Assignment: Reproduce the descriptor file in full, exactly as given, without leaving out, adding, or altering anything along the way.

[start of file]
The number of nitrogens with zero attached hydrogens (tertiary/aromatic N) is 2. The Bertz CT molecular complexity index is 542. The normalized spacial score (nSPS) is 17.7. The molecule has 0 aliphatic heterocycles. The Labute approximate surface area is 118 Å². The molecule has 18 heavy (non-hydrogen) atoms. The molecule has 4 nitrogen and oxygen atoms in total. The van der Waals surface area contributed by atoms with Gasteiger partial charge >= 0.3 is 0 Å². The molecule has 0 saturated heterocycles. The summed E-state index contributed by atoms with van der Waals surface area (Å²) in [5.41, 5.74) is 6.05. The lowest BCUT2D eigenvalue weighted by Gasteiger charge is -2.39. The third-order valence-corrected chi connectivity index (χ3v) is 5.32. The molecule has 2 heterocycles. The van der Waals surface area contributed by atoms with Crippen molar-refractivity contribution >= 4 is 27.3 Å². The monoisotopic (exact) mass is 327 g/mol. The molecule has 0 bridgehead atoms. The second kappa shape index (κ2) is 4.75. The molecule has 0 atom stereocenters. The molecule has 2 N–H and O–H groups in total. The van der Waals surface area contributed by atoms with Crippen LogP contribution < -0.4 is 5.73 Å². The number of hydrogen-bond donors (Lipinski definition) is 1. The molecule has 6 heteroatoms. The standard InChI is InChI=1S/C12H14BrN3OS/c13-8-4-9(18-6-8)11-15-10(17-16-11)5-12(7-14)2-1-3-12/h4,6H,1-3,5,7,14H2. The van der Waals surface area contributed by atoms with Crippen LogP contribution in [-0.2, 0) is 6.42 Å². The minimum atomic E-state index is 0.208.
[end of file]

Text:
The number of nitrogens with zero attached hydrogens (tertiary/aromatic N) is 2. The Bertz CT molecular complexity index is 542. The normalized spacial score (nSPS) is 17.7. The molecule has 0 aliphatic heterocycles. The Labute approximate surface area is 118 Å². The molecule has 18 heavy (non-hydrogen) atoms. The molecule has 4 nitrogen and oxygen atoms in total. The van der Waals surface area contributed by atoms with Gasteiger partial charge >= 0.3 is 0 Å². The molecule has 0 saturated heterocycles. The summed E-state index contributed by atoms with van der Waals surface area (Å²) in [5.41, 5.74) is 6.05. The lowest BCUT2D eigenvalue weighted by Gasteiger charge is -2.39. The third-order valence-corrected chi connectivity index (χ3v) is 5.32. The molecule has 2 heterocycles. The van der Waals surface area contributed by atoms with Crippen molar-refractivity contribution >= 4 is 27.3 Å². The monoisotopic (exact) mass is 327 g/mol. The molecule has 0 bridgehead atoms. The second kappa shape index (κ2) is 4.75. The molecule has 0 atom stereocenters. The molecule has 2 N–H and O–H groups in total. The van der Waals surface area contributed by atoms with Crippen LogP contribution < -0.4 is 5.73 Å². The number of hydrogen-bond donors (Lipinski definition) is 1. The molecule has 6 heteroatoms. The standard InChI is InChI=1S/C12H14BrN3OS/c13-8-4-9(18-6-8)11-15-10(17-16-11)5-12(7-14)2-1-3-12/h4,6H,1-3,5,7,14H2. The van der Waals surface area contributed by atoms with Crippen LogP contribution in [-0.2, 0) is 6.42 Å². The minimum atomic E-state index is 0.208.